You’ll also want to ask the library if they have Errors &Omissions (E&O) insurance, which protects companies and individuals against claims made by clients for inadequate work or negligent actions. If there is ever a claim made in relation to your project and regarding a track you licensed, the library has necessary procedures and insurance in place to make sure it is taken care of accordingly.
Many agencies and/or broadcasters require music libraries to carry E&O insurance. If you start with a library that doesn’t carry this insurance, you risk losing time. Broadcasters and agencies sometimes don’t accept projects with music that aren’t backed by a library with E&O insurance. Generally, a company that carries E&O insurance will have to have some form of copyright review process to ensure originality. The fact that a library does not carry this insurance does not mean their standards are necessarily any more or less stringent, but the floor is higher for libraries that do have it.
Another thing to keep in mind is how flexible the licensing options are. Are their licenses just for music being used? Does the library have single use, per production licenses? Do they offer blanket licenses? Is the library flexible in how they’re getting you the music you need for your project? Let’s understand three of the most common licensing options:
Needle-drop: This license allows the licensing party to use a part of a piece of music one time. Let’s say that you love the first fifteen seconds of a track, as well as five seconds somewhere in the middle, and the last ten seconds, too. Each time you break up a single track, a license is needed. The fifteen seconds you want for your project’s introduction is one license. You need another license for the five seconds you love, and a third license for the ten second piece. Essentially, every time the needle drops (think vinyl), a new license is needed.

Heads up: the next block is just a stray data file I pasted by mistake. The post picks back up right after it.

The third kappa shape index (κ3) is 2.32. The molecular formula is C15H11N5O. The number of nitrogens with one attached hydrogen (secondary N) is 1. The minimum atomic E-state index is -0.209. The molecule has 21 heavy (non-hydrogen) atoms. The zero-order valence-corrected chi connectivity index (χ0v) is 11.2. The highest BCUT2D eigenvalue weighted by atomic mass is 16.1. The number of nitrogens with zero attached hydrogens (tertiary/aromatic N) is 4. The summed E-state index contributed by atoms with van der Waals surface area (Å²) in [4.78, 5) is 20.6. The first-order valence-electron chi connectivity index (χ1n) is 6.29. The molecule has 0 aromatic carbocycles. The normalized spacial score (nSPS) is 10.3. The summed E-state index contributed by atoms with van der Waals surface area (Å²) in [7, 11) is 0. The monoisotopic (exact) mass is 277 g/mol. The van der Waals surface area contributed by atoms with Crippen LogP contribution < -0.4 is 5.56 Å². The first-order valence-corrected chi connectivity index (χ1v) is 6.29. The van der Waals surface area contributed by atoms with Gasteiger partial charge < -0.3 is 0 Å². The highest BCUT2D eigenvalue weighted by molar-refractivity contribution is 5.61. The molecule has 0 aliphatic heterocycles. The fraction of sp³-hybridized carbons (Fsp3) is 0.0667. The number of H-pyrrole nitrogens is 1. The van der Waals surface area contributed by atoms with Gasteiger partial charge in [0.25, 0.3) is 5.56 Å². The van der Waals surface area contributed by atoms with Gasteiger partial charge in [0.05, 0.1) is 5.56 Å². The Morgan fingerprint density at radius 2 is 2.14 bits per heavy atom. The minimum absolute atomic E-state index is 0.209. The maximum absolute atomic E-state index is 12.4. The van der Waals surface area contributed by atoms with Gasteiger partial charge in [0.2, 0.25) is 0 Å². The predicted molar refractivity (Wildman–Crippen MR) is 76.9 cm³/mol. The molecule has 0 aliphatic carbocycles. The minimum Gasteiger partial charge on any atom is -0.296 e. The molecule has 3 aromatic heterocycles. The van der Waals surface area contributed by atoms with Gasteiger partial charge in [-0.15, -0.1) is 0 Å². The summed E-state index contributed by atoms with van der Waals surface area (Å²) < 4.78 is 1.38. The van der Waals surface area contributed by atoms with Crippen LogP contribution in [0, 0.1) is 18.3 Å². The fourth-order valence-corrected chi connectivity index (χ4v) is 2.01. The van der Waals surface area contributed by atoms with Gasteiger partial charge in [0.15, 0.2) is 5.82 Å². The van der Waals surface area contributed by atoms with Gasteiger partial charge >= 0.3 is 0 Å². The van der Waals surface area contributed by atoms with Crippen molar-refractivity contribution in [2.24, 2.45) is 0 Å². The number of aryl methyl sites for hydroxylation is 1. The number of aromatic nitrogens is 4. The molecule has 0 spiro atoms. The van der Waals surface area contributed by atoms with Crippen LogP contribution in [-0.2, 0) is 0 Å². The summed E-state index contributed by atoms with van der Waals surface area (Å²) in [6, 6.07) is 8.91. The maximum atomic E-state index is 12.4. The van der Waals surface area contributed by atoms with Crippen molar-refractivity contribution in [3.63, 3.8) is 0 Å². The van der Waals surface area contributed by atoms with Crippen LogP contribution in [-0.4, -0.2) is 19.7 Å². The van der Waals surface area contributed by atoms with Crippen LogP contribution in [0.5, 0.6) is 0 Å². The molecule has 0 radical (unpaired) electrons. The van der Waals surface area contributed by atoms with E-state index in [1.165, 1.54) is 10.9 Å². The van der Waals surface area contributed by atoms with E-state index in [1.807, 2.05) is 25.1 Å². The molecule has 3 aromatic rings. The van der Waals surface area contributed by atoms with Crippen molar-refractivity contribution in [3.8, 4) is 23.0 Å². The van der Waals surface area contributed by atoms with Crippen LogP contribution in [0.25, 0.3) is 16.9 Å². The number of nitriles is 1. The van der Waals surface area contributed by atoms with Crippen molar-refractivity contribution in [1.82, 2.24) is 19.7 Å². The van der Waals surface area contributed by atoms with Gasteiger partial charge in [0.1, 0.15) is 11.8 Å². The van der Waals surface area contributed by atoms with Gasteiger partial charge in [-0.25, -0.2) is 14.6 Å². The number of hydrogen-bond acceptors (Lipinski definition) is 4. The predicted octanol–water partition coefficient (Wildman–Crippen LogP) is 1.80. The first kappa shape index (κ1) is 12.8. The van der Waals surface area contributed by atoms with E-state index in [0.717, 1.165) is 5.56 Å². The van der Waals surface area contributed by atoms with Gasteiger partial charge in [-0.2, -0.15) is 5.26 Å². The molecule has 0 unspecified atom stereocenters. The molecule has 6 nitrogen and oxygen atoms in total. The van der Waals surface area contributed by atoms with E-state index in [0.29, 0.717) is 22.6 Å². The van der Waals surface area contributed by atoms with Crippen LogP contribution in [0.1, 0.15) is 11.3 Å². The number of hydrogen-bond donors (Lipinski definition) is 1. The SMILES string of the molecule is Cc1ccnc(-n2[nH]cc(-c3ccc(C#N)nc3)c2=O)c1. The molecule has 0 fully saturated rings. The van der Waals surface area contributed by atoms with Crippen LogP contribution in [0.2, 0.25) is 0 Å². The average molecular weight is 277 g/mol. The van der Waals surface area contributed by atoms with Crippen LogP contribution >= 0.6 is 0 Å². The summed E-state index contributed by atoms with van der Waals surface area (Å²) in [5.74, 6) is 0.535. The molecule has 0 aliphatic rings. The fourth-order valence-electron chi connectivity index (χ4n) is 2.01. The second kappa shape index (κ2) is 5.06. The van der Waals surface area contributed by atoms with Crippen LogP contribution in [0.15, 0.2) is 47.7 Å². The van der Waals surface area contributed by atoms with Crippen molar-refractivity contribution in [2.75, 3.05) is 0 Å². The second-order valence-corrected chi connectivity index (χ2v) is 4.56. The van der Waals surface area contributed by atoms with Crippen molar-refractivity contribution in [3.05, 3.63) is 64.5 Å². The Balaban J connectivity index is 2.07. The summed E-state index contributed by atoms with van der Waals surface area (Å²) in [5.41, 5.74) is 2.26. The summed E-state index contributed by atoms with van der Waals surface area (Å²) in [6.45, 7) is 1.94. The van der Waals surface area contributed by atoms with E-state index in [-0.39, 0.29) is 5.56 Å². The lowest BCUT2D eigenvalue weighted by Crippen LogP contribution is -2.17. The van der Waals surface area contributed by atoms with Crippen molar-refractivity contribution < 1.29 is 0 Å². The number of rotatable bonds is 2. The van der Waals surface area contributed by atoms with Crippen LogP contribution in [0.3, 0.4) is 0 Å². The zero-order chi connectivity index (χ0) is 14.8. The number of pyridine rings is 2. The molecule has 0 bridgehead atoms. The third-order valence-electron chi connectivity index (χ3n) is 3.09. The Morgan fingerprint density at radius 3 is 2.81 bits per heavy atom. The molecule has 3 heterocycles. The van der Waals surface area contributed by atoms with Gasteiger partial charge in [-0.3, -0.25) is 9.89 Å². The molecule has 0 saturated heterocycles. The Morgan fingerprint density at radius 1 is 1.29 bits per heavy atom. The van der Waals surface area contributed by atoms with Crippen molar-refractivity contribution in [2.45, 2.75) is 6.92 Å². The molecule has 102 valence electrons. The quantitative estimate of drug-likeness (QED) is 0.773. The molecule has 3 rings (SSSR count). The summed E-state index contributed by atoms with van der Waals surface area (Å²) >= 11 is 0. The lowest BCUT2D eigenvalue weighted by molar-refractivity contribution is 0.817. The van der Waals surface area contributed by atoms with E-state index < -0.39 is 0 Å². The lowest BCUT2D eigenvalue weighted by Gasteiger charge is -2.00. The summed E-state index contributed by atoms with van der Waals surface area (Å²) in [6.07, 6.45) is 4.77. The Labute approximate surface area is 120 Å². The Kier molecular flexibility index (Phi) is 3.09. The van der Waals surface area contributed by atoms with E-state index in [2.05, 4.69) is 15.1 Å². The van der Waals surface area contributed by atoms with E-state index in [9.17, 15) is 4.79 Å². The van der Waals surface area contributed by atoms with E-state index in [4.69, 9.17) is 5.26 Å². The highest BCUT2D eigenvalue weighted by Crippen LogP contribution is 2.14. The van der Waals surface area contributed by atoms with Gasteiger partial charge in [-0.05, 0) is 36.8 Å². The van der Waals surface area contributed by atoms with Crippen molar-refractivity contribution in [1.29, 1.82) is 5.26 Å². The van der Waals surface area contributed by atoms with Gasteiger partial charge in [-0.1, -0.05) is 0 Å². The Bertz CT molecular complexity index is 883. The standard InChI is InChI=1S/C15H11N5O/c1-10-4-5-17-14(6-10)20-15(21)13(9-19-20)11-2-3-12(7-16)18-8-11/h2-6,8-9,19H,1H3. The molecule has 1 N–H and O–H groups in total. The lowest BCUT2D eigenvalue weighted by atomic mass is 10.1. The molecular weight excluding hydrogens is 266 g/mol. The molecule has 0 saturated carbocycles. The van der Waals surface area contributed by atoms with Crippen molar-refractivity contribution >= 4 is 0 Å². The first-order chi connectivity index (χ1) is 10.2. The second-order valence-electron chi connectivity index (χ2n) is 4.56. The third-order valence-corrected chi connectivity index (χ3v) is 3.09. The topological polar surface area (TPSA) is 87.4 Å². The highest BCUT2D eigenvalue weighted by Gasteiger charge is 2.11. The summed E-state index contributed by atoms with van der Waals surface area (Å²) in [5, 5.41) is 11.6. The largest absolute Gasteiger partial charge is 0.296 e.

Per production: This allows the licensing party unlimited music use in one production (TV show, trailer, feature film, advertisement, digital, etc.) This means that you can cut one track into multiple segments for uses at different times with only one license. Consider the needle-drop example above, instead of the three licenses needed within the needle-drop model, you’d only need one license to cover all three segments you wish to use.
Blanket license: This license allows the licensing party to use any music from a specific catalog for an agreed-upon duration, typically six months all the way up to three years.
4. Delivery + Service
Another important feature to look for in your production music partner is how easy the delivery is. Does the library offer search assistance? Do you like the search engine they use? Does the search match your productions? Some library’s search engines reflect the kind of music they offer – for example a library with more artist-driven catalog may have more Spotify-like, genre-based playlists, while one with more dramatic music may let you search by relevant production situations. Plus, some libraries charge to download a track, etc. These are all things to be aware of when you’re searching for the perfect match for your tracks.
Choosing the right partner is no simple task, but it’s worth spending the time getting answers to all of these questions. You’re not only going to get a long-lasting partnership out of it, you’ll see successes in the places you want to be. If you’re in the market for a library, a great place to start looking is within the PMA Member Libraries.